Article by Two Wise Chicks
Post Design by Christy Zigweid
Photo by Unsplash via Pixabay CC (Photo made using @WordSwagApp)
"We are tied to the ocean. And when we go back to the sea — whether it is to sail or to watch it — we are going back from whence we came.”
There's something about the ocean isn't there?
Even when the weather is inclement I love to go watch and listen to the waves crashing about, the stones being thrown around, the sand being churned, the constant ebbing and flowing - sometimes the noisier the better!
Sunsetting at Claycastle, Youghal.
What I particularly love about this time of year though is the light. The colours dance and change more often as the Summer eases its way back into our lives.
Most of us think of the sea, rivers or lakes when we imagine holidays. We associate water with fun, refreshment, exploration, self soothing. We retreat to showers and baths when we're stressed. Youtube is awash with mindfulness and relaxation clips with water sounds in the background. Our breathing changes when we hear normal waves, we slow down unconsciously and match the pace. And the physical and emotional effects of that are profoundly positive.
We tend to turn to water for serenity, for clarity, for all that is life affirming.
Splash at Ballinwillig, East Cork
Science agrees. Environmental scientist Mat White has done several interesting studies and found that "proximity to the coast was positively associated with good health, with a small, but significant increase in the percentage of people reporting good health among populations residing closer to the sea".
Another academic called Depledge presented people with landscape images that had increasing amounts of water in them. He found that "going from a pond right through to a coastline, with increasing amounts of water in the images, people showed a strong preference for more and more water in the images.
We have evidence that natural environments promote physical activity, reduces stress, restores cognitive ability and increases social interaction. Just think of the average day 'out the strand' - isn't that what happens? We run, throw stones, play with dogs and children. We salute strangers, chat to them about each others' pets, the weather.... Then we get back into the car and feel.. tingly, 'glowy' - better! All good.
Another thing that happens near water is exposure to negative ions - and these tiny things have enormously positive effects on our brains. The more movement in the water, the more negative ions are present. And we think this explains why we find crashing waves and water-sports so utterly exhilarating! In fact, this idea taken so seriously as a theory that negative ion generators are being tested as treatment for depression in Columbia University.
And how happy do children look when splashing around in puddles, real or plastic?!
Even in urban settings, "from fountains in squares to canals running through the city... again people hugely preferred the urban environments that had more water." (Depledge again).
Future research at the ECEHH (European Centre for Environment and Human Health - bit of a mouthful) includes studies looking at the effect of video screens showing aquatic environments in elderly care homes, and the benefits of views over sea or water from home or hospital windows. It sounds nice doesn't it? Here's a clip I took in Killarney - and even though it's a lake, not the ocean, I still found it mesmerising to be there, watching.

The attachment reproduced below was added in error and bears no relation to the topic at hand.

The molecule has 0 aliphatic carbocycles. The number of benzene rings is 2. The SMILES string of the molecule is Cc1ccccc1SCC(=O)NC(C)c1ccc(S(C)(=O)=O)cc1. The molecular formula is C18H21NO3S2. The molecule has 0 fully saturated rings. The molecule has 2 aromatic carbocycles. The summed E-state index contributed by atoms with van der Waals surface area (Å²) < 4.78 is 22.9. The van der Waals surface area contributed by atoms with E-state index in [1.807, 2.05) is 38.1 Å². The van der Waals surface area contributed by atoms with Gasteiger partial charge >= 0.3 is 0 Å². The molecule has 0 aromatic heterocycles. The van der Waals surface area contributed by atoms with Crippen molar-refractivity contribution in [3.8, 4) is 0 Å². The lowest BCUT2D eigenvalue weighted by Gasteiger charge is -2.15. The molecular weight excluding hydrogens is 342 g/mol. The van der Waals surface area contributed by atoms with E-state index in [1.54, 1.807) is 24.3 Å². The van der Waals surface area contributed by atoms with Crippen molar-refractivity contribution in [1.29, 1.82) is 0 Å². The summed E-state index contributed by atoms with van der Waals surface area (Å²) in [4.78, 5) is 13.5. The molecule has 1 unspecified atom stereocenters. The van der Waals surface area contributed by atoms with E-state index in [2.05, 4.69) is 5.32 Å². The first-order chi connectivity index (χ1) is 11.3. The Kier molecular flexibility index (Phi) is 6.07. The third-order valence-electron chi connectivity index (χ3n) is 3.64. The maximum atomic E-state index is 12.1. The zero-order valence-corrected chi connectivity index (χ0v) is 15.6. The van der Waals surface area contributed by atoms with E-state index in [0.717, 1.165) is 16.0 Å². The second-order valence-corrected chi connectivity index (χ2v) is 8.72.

Evening stroller at Garryvoe
And what's your favourite colour? Our affinity for water is even reflected in the near-universal attraction to the colour blue. We're naturally drawn to aquatic hues and blue is overwhelmingly chosen as the favourite colour of people around the world. Also, marketing research consistently finds that we associate blues with qualities like calm, openness, depth and wisdom.
"Let (sea)food be thy medicine" - Hippocrates
It seems to make evolutionary sense too - we need water to live obviously, but also we benefit hugely from the creatures that live in the water. Neuroscientist Michael Crawford of the University of North London has proposed that our ancestors were devotees of the sea, and that "this devotion has paid off by allowing us to develop larger and more complex brains".
Moving towards the sea gave us a marine diet that was packed with omega-3 fatty acids, essential fatty acids that promote brain cell growth. He theorises that this is why human brain growth began to increase exponentially once we left the woods and headed for the beach.
We have also learned that people who eat fish regularly, are less like to suffer from depression than those who don't. Indeed fish is a symbol of happiness and good health across a broad spectrum of religions and cultures.
So I don't know how you feel about eating fish - I'm not a huge fan myself actually. But I am a huge fan of the sea, and am cognisant of its healing effect on me, and on many of the clients I work with. I am utterly grateful to live and work a mere five minutes from waves and fresh air and I find myself trotting down to the quay or the beach every week to fill my lungs with the delicious saltiness of it all.
For those of use living near the coast (and that's all of us in Ireland really!) it's a resource worth using. Get out there, go for a walk. Breath in that air, feel the wind in your hair, the seaspray on your skin! And for those few moments or hours, immerse yourself in the experience (or even in the water!! #brrr) - go with the rhythm of it - there is plenty of evidence to suggest you'll feel better afterwards.